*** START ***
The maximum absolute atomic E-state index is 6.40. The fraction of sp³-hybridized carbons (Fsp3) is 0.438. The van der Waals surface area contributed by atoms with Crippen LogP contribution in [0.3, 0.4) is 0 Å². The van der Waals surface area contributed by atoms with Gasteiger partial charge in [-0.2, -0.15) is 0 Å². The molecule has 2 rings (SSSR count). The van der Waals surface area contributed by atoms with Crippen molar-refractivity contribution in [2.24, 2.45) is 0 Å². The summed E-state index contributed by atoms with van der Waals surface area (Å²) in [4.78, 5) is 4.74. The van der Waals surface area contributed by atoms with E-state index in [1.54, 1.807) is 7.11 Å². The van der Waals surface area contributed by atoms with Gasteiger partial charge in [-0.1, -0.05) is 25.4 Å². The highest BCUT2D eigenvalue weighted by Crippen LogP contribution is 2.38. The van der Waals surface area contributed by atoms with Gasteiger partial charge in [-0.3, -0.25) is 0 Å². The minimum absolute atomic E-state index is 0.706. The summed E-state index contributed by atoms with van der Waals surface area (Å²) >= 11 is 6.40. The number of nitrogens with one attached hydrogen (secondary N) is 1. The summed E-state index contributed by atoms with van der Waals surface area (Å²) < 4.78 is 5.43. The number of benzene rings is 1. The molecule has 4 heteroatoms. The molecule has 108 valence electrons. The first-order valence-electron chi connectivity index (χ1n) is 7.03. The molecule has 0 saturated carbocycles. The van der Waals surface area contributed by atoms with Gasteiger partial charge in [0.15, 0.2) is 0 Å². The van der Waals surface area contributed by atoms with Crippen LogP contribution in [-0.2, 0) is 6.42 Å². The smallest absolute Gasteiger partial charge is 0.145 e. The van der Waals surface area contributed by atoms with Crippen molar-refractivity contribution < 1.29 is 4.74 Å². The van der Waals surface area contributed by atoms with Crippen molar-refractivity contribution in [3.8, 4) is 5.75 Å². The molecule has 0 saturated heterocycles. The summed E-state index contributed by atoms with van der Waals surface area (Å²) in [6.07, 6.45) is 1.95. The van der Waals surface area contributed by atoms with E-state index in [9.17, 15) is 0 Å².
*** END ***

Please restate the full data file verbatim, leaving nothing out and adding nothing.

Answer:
The maximum absolute atomic E-state index is 6.40. The fraction of sp³-hybridized carbons (Fsp3) is 0.438. The van der Waals surface area contributed by atoms with Crippen LogP contribution in [0.3, 0.4) is 0 Å². The van der Waals surface area contributed by atoms with Gasteiger partial charge in [-0.2, -0.15) is 0 Å². The molecule has 2 rings (SSSR count). The van der Waals surface area contributed by atoms with Crippen molar-refractivity contribution in [2.24, 2.45) is 0 Å². The summed E-state index contributed by atoms with van der Waals surface area (Å²) in [4.78, 5) is 4.74. The van der Waals surface area contributed by atoms with E-state index in [1.54, 1.807) is 7.11 Å². The van der Waals surface area contributed by atoms with Gasteiger partial charge in [-0.1, -0.05) is 25.4 Å². The highest BCUT2D eigenvalue weighted by Crippen LogP contribution is 2.38. The van der Waals surface area contributed by atoms with Gasteiger partial charge in [-0.3, -0.25) is 0 Å². The minimum absolute atomic E-state index is 0.706. The summed E-state index contributed by atoms with van der Waals surface area (Å²) >= 11 is 6.40. The number of nitrogens with one attached hydrogen (secondary N) is 1. The summed E-state index contributed by atoms with van der Waals surface area (Å²) < 4.78 is 5.43. The number of benzene rings is 1. The molecule has 4 heteroatoms. The molecule has 108 valence electrons. The first-order valence-electron chi connectivity index (χ1n) is 7.03. The molecule has 0 saturated carbocycles. The van der Waals surface area contributed by atoms with Gasteiger partial charge in [0.15, 0.2) is 0 Å². The van der Waals surface area contributed by atoms with Crippen LogP contribution in [-0.2, 0) is 6.42 Å². The smallest absolute Gasteiger partial charge is 0.145 e. The van der Waals surface area contributed by atoms with Crippen molar-refractivity contribution < 1.29 is 4.74 Å². The van der Waals surface area contributed by atoms with Crippen molar-refractivity contribution in [3.8, 4) is 5.75 Å². The molecule has 0 saturated heterocycles. The summed E-state index contributed by atoms with van der Waals surface area (Å²) in [6.07, 6.45) is 1.95. The van der Waals surface area contributed by atoms with E-state index in [9.17, 15) is 0 Å².